3.4.2 Particles at tertiary deformation zone

From the finite element simulations it is observed that particles in the lower part of the cutting edge initially interact with cutting edge, fracture and are then debonded by leaving a cavity on the machined surface. They also take part in ploughing of the newly generated work surface. The particles in the upper part of the cutting edge slide over the rake face. It is expected that, with the increase of cutting speed, the impact between tool and particles increases.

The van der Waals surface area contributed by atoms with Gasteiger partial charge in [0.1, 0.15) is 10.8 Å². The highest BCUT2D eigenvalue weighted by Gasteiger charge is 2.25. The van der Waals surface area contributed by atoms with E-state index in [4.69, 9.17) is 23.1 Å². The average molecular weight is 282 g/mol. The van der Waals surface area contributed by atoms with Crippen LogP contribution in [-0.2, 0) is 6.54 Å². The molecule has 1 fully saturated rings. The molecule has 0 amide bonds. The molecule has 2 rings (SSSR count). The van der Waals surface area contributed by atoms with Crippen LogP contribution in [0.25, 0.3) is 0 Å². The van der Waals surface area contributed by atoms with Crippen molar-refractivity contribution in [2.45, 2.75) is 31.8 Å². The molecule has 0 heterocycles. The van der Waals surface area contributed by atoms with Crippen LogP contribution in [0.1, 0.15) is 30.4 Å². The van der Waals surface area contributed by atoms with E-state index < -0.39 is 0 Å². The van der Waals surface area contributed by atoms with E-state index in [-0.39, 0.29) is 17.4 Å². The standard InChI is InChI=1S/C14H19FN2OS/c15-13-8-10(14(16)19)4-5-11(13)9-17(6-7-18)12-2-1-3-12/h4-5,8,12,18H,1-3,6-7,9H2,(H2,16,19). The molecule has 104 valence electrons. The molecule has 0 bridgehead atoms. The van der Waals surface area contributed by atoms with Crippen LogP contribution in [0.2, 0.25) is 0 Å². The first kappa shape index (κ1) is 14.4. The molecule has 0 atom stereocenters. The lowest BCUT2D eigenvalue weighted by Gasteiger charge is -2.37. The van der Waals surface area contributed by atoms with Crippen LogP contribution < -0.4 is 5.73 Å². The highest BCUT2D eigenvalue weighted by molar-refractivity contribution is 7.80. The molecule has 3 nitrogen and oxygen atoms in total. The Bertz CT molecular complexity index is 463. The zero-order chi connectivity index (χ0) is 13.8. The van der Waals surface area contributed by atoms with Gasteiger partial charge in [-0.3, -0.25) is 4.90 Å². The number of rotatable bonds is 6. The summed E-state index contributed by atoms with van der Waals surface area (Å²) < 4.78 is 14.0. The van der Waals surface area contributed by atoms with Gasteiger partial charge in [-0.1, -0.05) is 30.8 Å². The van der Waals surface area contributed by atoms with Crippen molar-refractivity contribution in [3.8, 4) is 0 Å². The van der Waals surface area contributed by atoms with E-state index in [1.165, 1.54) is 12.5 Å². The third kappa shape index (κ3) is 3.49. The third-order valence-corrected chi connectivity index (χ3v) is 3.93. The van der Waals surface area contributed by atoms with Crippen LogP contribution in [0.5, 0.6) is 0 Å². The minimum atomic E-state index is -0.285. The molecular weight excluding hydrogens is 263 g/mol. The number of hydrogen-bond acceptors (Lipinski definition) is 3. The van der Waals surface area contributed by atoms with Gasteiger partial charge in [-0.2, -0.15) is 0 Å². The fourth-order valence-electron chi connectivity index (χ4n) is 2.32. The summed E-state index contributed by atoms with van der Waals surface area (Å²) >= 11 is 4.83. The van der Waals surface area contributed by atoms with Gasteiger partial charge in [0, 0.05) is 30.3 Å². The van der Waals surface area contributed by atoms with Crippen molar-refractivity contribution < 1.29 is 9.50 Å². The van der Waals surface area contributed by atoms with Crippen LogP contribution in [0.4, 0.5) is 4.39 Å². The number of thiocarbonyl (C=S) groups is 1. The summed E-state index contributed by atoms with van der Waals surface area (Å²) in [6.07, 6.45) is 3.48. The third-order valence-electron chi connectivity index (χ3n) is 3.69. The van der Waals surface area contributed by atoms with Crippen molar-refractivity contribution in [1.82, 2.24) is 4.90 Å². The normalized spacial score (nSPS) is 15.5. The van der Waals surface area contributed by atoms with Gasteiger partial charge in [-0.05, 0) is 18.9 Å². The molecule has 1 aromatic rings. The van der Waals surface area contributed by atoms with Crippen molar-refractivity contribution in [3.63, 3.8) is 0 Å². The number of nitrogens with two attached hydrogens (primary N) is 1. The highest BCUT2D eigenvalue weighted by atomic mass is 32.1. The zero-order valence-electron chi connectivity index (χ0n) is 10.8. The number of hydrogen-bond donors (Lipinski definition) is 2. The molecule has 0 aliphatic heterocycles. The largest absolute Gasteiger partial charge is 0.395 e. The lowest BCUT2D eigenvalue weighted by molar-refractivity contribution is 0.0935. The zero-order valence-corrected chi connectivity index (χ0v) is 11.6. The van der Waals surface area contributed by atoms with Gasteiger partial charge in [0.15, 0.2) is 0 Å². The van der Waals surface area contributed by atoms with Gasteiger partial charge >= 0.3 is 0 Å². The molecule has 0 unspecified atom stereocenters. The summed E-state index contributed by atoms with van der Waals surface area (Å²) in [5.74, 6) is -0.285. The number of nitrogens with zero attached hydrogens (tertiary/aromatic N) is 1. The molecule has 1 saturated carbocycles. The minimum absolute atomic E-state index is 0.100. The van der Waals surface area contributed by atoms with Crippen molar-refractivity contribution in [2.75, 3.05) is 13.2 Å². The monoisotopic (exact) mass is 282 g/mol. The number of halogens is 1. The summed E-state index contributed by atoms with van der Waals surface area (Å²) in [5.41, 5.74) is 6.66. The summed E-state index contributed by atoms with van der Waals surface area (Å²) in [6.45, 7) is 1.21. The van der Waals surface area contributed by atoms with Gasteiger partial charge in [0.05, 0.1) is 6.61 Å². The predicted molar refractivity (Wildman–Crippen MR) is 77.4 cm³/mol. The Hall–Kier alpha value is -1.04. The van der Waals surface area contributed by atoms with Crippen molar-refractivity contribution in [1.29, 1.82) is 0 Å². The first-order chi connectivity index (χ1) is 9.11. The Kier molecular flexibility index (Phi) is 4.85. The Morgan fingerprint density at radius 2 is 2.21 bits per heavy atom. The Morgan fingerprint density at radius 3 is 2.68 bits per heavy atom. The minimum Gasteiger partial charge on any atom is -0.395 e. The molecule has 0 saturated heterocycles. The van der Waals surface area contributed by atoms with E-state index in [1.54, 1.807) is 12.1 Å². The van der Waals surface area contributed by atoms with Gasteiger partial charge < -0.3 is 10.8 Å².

Repeated interaction, which generates high stress concentration, and sliding of particles on lower part of cutting edge and tool flank may create groves, cracks and pull out of tool material particles from cutting edge and flank face during machining of MMC. Several researchers [18, 19, 21] reported the grooves and chipping (due to repeated impact between tool edge and particles) on the cutting edge and flank face after machining MMCs. The damage of the tool cutting edge/flank was attributed to abrasion [18, 22, 23, 24] and pulled out of tool material grains from cutting edge and flank face of the tool [21]. It was also reported that flank wear increased with speed [25, 26] and at high speeds, chipping of cutting edge became prominent [26]. Under these conditions, impact between particle and tool increases which induces easier fracture causing chipping at the cutting edge.